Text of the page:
By Josh Davis, Associate Editor
(Aug. 30, 2018) A new group calling itself Concerned Citizens of Ocean Pines has started an online petition to remove construction materials from the community association’s swim and racquet club park.
The area was used as a staging ground for bulkhead repairs for about a decade up until 2016, when materials were reportedly moved. Then, in May, construction vehicles, dumpsters, and raw materials for bulkhead repairs returned and have been left unsupervised at the highly trafficked park area.
According to an online statement, “The Ocean Pines Swim and Racquet Club Park was originally intended for use as a park and recreation area. It is currently being used as a storage area and staging ground for bulkhead repairs and presents a dangerous and unsightly situation.
“As a property owner of Ocean Pines, I request that the Swim and Racquet Club be returned to its originally intended use as a park and recreational area. I want the staging and bulkhead repair, maintenance and storage area permanently removed from the area located adjacent to the Swim and Racquet Club.”
Robin Tomaselli, one of the cofounders of the group, said homeowners who have been vocal about the issue during public meetings over the last several months plan to keep pressuring Ocean Pines leadership until a decision is made.
Several members of the OPA Board of Directors during a public meeting on Aug. 19 vowed to look for alterative staging areas, but Tomaselli said there are still concerns because a recently drafted request for proposals for a new bulkhead contract apparently includes an option to continue using the swim and racquet area as a staging ground. The board is expected to address the matter during a Sept. 1 work session and possibly take a vote during the next regular board meeting, scheduled Sept. 8.
“Some of the people in our group believe that they’re going stand by their word, and they’re going to agree that it doesn’t belong there and it’s never going to be there again,” she said. “I’m not quite as optimistic and neither are some of the others, so we’re just trying to be ultra-proactive.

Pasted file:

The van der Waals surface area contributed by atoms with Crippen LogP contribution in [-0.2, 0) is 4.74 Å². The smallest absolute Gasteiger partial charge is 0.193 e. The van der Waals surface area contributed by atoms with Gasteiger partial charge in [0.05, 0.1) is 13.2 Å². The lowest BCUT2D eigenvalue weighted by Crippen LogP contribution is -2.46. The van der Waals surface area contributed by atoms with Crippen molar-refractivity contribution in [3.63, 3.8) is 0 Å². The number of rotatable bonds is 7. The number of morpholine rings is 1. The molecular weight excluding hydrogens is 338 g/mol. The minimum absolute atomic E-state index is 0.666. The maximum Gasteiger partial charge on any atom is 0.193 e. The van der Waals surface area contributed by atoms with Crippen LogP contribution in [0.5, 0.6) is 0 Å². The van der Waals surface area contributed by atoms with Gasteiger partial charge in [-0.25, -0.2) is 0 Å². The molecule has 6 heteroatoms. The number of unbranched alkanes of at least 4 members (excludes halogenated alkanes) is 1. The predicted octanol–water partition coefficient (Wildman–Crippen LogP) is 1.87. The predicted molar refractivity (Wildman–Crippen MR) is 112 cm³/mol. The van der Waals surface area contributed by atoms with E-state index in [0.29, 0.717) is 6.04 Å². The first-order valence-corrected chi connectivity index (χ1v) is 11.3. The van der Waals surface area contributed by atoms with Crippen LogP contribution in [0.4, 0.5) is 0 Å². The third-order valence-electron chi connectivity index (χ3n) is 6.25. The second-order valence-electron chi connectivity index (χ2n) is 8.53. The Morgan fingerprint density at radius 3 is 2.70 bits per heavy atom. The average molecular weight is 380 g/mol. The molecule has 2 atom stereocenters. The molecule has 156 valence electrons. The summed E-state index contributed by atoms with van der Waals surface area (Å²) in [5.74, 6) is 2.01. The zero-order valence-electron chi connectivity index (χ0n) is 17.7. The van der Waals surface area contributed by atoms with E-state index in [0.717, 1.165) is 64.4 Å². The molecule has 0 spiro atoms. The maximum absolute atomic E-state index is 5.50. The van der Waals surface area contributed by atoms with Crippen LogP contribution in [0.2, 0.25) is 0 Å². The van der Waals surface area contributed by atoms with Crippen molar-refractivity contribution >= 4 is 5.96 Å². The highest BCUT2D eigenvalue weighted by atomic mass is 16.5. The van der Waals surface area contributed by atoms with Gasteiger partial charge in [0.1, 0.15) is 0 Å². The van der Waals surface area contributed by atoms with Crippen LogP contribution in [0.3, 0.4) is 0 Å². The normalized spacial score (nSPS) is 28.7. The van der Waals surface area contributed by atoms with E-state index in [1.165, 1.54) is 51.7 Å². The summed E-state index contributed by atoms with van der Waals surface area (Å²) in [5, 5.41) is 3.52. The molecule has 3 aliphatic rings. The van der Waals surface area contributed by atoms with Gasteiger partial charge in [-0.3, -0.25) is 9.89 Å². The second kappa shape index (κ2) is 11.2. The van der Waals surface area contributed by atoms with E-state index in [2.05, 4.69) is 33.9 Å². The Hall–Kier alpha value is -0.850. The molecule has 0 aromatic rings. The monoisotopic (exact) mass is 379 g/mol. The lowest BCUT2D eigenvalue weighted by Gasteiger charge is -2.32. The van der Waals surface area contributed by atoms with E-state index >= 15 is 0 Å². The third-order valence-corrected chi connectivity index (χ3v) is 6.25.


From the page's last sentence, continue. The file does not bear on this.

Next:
“We’re just the faces that show up at the meetings, but we’re representing an entire neighborhood of people,” Tomaselli continued. “We want to go into that meeting on [Sept. 1] with a petition that shows how many people agree with us, just so it holds a little more weight than them looking at our familiar faces and hoping the problem goes away.”
Tomaselli said safety is her main concern.
“It’s a humongous safety issue,” she said. “It’s safety first, environmental impact issues are second, and third are preservation of our property values. To me, each one of those by themselves is enough reason. With all three of them combined, it’s the easiest decision [the board] has to make.
“I’m not saying that we have figured out where all that stuff goes, but it’s not really Ocean Pines’ job to figure that out and it’s certainly not the residents’ job to figure that out,” Tomaselli continued. “The people that need to figure that out are the people who are sending in the marine construction proposals for work. It’s a lot of money and, if they want that money … I’m sure they’ll come up with some creative idea of where to put it.”
General Manager John Bailey has said moving the staging area would almost certainly increase bulkhead repair costs.
During a July board meeting, he said a contract for repairs on West Mallard Drive was $167,000 and a 15 percent increase would be necessary to move the staging ground.
At the time, he recommended the board direct him to do so, but a vote failed 3-2 because several directors said they needed more information.
Tomaselli said there are two solutions to the money issue: either “find money in the budget” to cover the cost increase, or disperse the amount among the roughly 1,500 to 2,000 waterfront lot owners.
“That would be the fair way to address it, if they’re not going to include more money in the budget,” she said of the latter option.
She added although only a small number of homeowners were affected in terms of their property values, “we have no idea what the environmental impact is and how long that would last.”
“From a safety standpoint, there’s no amount of money that should trump the safety of the people who live here, and who visit and utilize that park,” Tomaselli said.
To view the petition, visit www.change.org/p/concerned-citizens-of-ocean-pines-maryland.
A Facebook page for the group is viewable at www.facebook.com/Concerned-Citizens-of-Ocean-Pines-562103647556207 or by searching “Concerned Citizens of Ocean Pines.”
“I hope what we can soon report is that Ocean Pines and the board and the general manager hold public safety, environmental impact and our property values at a very high regard, and that they do the right thing,” Tomaselli said.